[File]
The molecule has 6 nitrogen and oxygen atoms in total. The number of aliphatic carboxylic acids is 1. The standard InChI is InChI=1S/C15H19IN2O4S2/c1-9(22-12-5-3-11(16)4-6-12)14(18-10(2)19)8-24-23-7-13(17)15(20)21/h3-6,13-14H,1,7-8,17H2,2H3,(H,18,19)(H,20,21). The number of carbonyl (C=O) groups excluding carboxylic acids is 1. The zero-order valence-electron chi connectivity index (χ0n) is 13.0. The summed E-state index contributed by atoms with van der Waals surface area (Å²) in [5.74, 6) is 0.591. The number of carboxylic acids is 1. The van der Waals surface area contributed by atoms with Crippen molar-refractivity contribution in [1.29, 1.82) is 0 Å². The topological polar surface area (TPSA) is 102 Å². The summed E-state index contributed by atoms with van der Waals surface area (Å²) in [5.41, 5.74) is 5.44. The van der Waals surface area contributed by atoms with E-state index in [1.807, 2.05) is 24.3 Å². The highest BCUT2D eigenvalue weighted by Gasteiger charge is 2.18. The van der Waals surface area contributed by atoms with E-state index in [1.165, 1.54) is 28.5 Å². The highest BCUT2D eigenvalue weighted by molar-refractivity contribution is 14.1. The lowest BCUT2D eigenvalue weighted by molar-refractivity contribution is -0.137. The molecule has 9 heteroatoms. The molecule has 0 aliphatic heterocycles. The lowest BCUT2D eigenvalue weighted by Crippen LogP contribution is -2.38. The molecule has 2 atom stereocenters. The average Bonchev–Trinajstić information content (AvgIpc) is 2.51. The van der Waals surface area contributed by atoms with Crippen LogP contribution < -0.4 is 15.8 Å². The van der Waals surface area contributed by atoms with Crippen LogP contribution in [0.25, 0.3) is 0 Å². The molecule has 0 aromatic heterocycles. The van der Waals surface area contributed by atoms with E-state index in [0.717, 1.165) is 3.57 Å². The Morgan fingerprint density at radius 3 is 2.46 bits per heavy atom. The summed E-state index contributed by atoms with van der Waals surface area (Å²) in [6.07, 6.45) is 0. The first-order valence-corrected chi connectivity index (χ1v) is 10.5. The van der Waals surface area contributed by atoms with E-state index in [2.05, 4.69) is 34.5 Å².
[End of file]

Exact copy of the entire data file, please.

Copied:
The molecule has 6 nitrogen and oxygen atoms in total. The number of aliphatic carboxylic acids is 1. The standard InChI is InChI=1S/C15H19IN2O4S2/c1-9(22-12-5-3-11(16)4-6-12)14(18-10(2)19)8-24-23-7-13(17)15(20)21/h3-6,13-14H,1,7-8,17H2,2H3,(H,18,19)(H,20,21). The number of carbonyl (C=O) groups excluding carboxylic acids is 1. The zero-order valence-electron chi connectivity index (χ0n) is 13.0. The summed E-state index contributed by atoms with van der Waals surface area (Å²) in [5.74, 6) is 0.591. The number of carboxylic acids is 1. The van der Waals surface area contributed by atoms with Crippen molar-refractivity contribution in [1.29, 1.82) is 0 Å². The topological polar surface area (TPSA) is 102 Å². The summed E-state index contributed by atoms with van der Waals surface area (Å²) in [5.41, 5.74) is 5.44. The van der Waals surface area contributed by atoms with E-state index in [1.807, 2.05) is 24.3 Å². The highest BCUT2D eigenvalue weighted by Gasteiger charge is 2.18. The van der Waals surface area contributed by atoms with E-state index in [1.165, 1.54) is 28.5 Å². The highest BCUT2D eigenvalue weighted by molar-refractivity contribution is 14.1. The lowest BCUT2D eigenvalue weighted by molar-refractivity contribution is -0.137. The molecule has 9 heteroatoms. The molecule has 0 aliphatic heterocycles. The lowest BCUT2D eigenvalue weighted by Crippen LogP contribution is -2.38. The molecule has 2 atom stereocenters. The average Bonchev–Trinajstić information content (AvgIpc) is 2.51. The van der Waals surface area contributed by atoms with Crippen LogP contribution < -0.4 is 15.8 Å². The van der Waals surface area contributed by atoms with Crippen LogP contribution in [0.25, 0.3) is 0 Å². The molecule has 0 aromatic heterocycles. The van der Waals surface area contributed by atoms with E-state index in [0.717, 1.165) is 3.57 Å². The Morgan fingerprint density at radius 3 is 2.46 bits per heavy atom. The summed E-state index contributed by atoms with van der Waals surface area (Å²) in [6.07, 6.45) is 0. The first-order valence-corrected chi connectivity index (χ1v) is 10.5. The van der Waals surface area contributed by atoms with E-state index in [2.05, 4.69) is 34.5 Å².